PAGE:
From Tench Coxe
Philadelphia May 31 st 1794
I had learned from Mr. Maddison and Mr. Monroe the delay of all letters to you before I had the honor to receive your acknowledgment of those I have written to you at Montecello.
Your agricultural pursuits must be a delightful recreation after the fatigue, vexations, and nonsense1 of city life and public station. The subject is very captivating in the theory, and it is so peculiarly interesting to this country that I have it before me as a permanent topic of enquiry and consideration. To increase the productiveness of the United States, and to devise advantageous employment and consumption for the spontaneous gifts of Nature and the fruits of cultivation, are to give new vigor and the best direction to our most valuable energies and capacities. I am at present occupied with the strongest impressions in regard to the infinite importance of water in these views. Irrigation and water mills (for every purpose) appear to me to be of an intrinsic value of which to speak in figures not 10 cent is enjoyed, or even perceived. The latter is not the object of the farmer, but irrigation is more or less within the power of every land holder. I beg leave to recommend it to your examination, trial and consideration as superior in its facilities, in its certainties, and in its net advantages to the important, catalogue of manures. It is perfectly compatible with these, and indeed in detailing its good Effects, the increase of the precious compost of the Barnyard could not fail to occur.
I feel great comfort, Sir, in expressing to you an opinion that the contest between the great body of mankind, and the combined tenants of hereditary power, has taken a certain cast in favor of the former. The nation which must long be the first in the civilized world,2 has so far frustrated and wounded the mighty combination against them as to change the hopes of foreign conquest into apprehensions for their own internal safety. The Master of the great military politician, who threatened with Destruction the Mass of the Inhabitants of Paris, and prescribed to all France the unqualified acceptance, through their late King, of a constitution to be virtually formed in the German diet, has declared that the scheme is impracticable. Whether collateral policy, real despair3 or purchase has produced this change, or all three conjoined, is not material to France. Her revolution is as fixed, as her Territory.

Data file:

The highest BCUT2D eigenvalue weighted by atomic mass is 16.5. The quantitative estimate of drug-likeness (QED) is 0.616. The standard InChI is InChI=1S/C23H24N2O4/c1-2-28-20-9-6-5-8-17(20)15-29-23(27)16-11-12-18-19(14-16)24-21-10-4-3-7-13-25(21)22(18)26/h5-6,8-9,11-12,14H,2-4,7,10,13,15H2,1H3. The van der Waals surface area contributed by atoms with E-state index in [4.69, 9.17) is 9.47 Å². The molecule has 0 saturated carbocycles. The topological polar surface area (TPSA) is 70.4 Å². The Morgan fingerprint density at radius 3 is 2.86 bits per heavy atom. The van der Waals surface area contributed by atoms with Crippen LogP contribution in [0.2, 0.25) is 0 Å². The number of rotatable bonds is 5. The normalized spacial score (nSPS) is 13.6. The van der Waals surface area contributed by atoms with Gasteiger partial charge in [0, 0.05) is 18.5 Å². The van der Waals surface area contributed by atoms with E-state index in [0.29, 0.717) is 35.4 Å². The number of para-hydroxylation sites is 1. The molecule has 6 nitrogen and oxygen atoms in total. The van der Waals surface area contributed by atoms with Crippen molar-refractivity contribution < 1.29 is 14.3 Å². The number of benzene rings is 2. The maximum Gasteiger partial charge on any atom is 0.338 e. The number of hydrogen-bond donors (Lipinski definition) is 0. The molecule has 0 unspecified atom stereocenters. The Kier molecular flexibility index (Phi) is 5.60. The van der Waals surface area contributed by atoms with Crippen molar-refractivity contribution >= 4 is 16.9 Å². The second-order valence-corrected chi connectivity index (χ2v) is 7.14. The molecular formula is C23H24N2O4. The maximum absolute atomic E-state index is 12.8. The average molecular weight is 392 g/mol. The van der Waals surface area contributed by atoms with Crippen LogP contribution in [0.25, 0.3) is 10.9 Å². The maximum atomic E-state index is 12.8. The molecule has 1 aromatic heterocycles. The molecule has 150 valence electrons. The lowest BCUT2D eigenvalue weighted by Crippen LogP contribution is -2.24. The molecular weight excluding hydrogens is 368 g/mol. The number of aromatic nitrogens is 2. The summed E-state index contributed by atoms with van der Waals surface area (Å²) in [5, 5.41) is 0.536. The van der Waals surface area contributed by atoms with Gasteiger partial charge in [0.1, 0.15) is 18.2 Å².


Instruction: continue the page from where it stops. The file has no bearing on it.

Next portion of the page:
Some extraordinary4 discoveries are said to have been recently made in Europe. A letter5 of respectability contains intimations, that measures conducing towards the Execution of the late King of France have been traced to Austrian influence. The policy is suggested to have been, to place subjugated france under the direction of the Queens party, during the long minority of her Son. It is added that after the Death of the King similar measures were instantly adopted by Prussia to procure the Execution of the Queen in order to frustrate the views of Austria. This comes, it is said, from a quarter not friendly to the French, and Dantons party is implicated in their suspicions, in the Prussian part of the Business. If true, it will steep the regal character in the blackest infamy.